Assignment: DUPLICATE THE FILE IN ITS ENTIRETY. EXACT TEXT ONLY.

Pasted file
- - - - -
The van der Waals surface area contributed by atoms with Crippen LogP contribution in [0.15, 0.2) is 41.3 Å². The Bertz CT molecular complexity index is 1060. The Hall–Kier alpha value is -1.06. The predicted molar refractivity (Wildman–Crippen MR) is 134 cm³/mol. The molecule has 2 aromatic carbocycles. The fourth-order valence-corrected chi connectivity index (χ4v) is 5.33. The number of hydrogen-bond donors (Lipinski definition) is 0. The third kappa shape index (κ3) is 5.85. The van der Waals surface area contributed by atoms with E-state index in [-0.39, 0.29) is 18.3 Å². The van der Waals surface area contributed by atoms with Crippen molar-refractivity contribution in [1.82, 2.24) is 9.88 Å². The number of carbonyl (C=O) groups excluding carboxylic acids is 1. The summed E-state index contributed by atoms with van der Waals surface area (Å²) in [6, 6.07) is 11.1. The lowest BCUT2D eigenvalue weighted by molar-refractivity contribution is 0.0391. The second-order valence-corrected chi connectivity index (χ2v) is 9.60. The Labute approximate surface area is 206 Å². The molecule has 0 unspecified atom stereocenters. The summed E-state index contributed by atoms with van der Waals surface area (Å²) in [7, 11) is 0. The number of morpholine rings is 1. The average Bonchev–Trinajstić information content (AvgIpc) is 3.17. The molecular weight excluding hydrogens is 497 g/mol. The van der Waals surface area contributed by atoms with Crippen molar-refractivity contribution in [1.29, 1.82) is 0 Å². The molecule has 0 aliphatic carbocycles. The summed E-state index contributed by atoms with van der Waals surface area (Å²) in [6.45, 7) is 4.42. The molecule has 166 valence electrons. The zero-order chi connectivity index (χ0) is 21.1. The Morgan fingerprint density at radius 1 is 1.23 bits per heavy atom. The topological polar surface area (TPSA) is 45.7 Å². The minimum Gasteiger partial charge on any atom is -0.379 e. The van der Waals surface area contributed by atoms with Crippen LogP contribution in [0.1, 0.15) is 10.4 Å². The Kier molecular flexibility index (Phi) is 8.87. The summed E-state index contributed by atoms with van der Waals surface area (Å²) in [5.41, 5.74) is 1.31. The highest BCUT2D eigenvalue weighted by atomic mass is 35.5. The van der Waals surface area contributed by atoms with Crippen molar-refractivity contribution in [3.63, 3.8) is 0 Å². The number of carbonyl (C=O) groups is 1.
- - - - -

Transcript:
The van der Waals surface area contributed by atoms with Crippen LogP contribution in [0.15, 0.2) is 41.3 Å². The Bertz CT molecular complexity index is 1060. The Hall–Kier alpha value is -1.06. The predicted molar refractivity (Wildman–Crippen MR) is 134 cm³/mol. The molecule has 2 aromatic carbocycles. The fourth-order valence-corrected chi connectivity index (χ4v) is 5.33. The number of hydrogen-bond donors (Lipinski definition) is 0. The third kappa shape index (κ3) is 5.85. The van der Waals surface area contributed by atoms with E-state index in [-0.39, 0.29) is 18.3 Å². The van der Waals surface area contributed by atoms with Crippen molar-refractivity contribution in [1.82, 2.24) is 9.88 Å². The number of carbonyl (C=O) groups excluding carboxylic acids is 1. The summed E-state index contributed by atoms with van der Waals surface area (Å²) in [6, 6.07) is 11.1. The lowest BCUT2D eigenvalue weighted by molar-refractivity contribution is 0.0391. The second-order valence-corrected chi connectivity index (χ2v) is 9.60. The Labute approximate surface area is 206 Å². The molecule has 0 unspecified atom stereocenters. The summed E-state index contributed by atoms with van der Waals surface area (Å²) in [7, 11) is 0. The number of morpholine rings is 1. The average Bonchev–Trinajstić information content (AvgIpc) is 3.17. The molecular weight excluding hydrogens is 497 g/mol. The van der Waals surface area contributed by atoms with Crippen molar-refractivity contribution in [1.29, 1.82) is 0 Å². The molecule has 0 aliphatic carbocycles. The summed E-state index contributed by atoms with van der Waals surface area (Å²) in [6.45, 7) is 4.42. The molecule has 166 valence electrons. The zero-order chi connectivity index (χ0) is 21.1. The Morgan fingerprint density at radius 1 is 1.23 bits per heavy atom. The topological polar surface area (TPSA) is 45.7 Å². The minimum Gasteiger partial charge on any atom is -0.379 e. The van der Waals surface area contributed by atoms with Crippen LogP contribution in [0.1, 0.15) is 10.4 Å². The Kier molecular flexibility index (Phi) is 8.87. The summed E-state index contributed by atoms with van der Waals surface area (Å²) in [5.41, 5.74) is 1.31. The highest BCUT2D eigenvalue weighted by atomic mass is 35.5. The van der Waals surface area contributed by atoms with Crippen molar-refractivity contribution in [3.63, 3.8) is 0 Å². The number of carbonyl (C=O) groups is 1.